Vitamin D and Cancer


It’s likely you’ve heard that vitamin D is essential for building and maintaining healthy bones. But did you also know that Vitamin D is being researched extensively to understand its role in preventing some types of cancer, or reducing the likelihood of recurrence? Find out more about what the research is showing and what Dr. Hyun Sue Kim, one of our oncologists located at the Colorado Springs cancer center, tells patients about Vitamin D.  

What is Vitamin D? 

Vitamin D is the name given to a group of fat-soluble prohormones (substances that can turn into hormones) which aid the body in absorbing calcium and phosphorus— two minerals your body must have for strong teeth and bones. There are two major forms of vitamin D that are important to humans: vitamin D2, which is made naturally by plants, and vitamin D3, which is made naturally by the body when skin is exposed to ultraviolet (UV) radiation in sunlight.

Most people are unlikely to have high vitamin D intakes— but that doesn’t mean you should worry about not getting enough. Instead, keep in mind that excessive intake of any nutrient, including vitamin D, can cause toxic effects. Too much vitamin D can be harmful because it increases calcium levels, which can lead to calcinosis (the deposit of calcium salts in soft tissues, such as the kidneys, heart, or lungs) and hypercalcemia (high blood levels of calcium).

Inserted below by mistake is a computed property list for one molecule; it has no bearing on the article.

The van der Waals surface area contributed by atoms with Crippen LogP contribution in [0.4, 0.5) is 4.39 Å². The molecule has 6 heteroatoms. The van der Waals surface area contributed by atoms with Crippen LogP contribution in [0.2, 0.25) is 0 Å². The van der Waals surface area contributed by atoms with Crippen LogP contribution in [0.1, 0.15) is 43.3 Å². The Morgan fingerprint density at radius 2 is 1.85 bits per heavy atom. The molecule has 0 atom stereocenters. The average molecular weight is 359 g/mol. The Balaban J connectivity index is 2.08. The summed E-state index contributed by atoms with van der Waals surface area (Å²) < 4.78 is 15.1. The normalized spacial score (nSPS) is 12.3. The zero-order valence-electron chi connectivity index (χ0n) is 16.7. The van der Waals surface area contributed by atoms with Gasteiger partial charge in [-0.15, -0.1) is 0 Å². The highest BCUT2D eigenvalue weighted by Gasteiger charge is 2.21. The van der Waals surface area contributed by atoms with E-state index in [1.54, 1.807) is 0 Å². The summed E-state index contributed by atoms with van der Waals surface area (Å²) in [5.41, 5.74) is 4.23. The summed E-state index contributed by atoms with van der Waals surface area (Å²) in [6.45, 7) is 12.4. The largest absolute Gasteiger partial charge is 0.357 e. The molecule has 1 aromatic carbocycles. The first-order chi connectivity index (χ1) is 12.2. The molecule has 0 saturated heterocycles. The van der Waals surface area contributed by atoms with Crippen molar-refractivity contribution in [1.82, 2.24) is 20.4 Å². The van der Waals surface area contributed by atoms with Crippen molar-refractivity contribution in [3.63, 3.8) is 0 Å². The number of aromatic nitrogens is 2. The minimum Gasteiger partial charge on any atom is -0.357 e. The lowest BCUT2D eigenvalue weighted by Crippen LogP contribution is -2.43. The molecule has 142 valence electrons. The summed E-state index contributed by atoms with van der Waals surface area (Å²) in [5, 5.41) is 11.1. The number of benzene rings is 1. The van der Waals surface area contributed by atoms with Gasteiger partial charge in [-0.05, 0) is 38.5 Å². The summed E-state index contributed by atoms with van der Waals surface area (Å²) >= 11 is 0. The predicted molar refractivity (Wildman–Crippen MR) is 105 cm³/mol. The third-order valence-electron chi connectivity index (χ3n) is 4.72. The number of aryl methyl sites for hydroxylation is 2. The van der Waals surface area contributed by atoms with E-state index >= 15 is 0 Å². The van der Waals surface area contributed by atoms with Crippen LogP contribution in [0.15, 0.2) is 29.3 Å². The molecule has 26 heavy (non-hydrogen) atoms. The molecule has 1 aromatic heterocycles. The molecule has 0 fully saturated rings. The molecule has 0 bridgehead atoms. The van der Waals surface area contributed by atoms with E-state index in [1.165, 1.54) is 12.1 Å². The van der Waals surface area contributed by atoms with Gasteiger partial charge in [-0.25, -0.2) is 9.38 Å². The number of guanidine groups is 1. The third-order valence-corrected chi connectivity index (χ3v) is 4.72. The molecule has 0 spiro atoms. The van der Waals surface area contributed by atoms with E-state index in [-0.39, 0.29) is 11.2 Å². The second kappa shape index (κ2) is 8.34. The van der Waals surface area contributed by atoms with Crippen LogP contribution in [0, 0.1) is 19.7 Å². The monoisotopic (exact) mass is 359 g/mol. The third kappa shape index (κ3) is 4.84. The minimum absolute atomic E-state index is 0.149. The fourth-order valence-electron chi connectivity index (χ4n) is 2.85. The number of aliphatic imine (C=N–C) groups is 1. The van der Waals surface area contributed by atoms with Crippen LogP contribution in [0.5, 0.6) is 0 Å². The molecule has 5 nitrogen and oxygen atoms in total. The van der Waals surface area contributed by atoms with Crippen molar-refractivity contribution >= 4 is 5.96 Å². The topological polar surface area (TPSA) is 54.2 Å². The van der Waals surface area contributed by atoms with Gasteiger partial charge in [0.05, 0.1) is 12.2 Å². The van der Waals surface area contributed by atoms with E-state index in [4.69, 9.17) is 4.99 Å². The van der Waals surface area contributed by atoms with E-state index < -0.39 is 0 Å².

With that said, some groups — particularly people who are obese, who have dark skin, and who are older than age 65 — may have lower levels of vitamin D due to factors such as their diets or limited sun exposure.

If you have any concerns about vitamin D deficiency, talk with your doctor who can check the levels of this vitamin in your blood with a simple blood test. 

The Connection Between Vitamin D and Cancer Remains an Ongoing Part of Research 

At this time, the medical community hasn’t reached a collective agreement regarding the correlation between vitamin D and cancer. While some studies have found a link between vitamin D deficiency and increased risk for breast cancer as well as colon cancer and even non-Hodgkin’s lymphoma, others have found no connection at all. Recently, researchers published findings in the journal Endocrinology linking vitamin D deficiency with increased risk that breast cancer will spread outside the breast (metastasize).

Research is ongoing, although it is difficult to pinpoint a link between low vitamin D and the development of cancer, in part because levels of the vitamin change in the body and because dietary studies can’t quantify how much vitamin D people get from sunshine. 

Hyun Sue Kim, MD | believes in Vitamin D in the fight against breast cancer

But Rocky Mountain Cancer Centers’ oncologist Hyun Sue Kim, MD, isn’t waiting for a definitive decision; she’s making sure her Colorado Springs breast cancer patients get plenty of the essential vitamin D, and of calcium.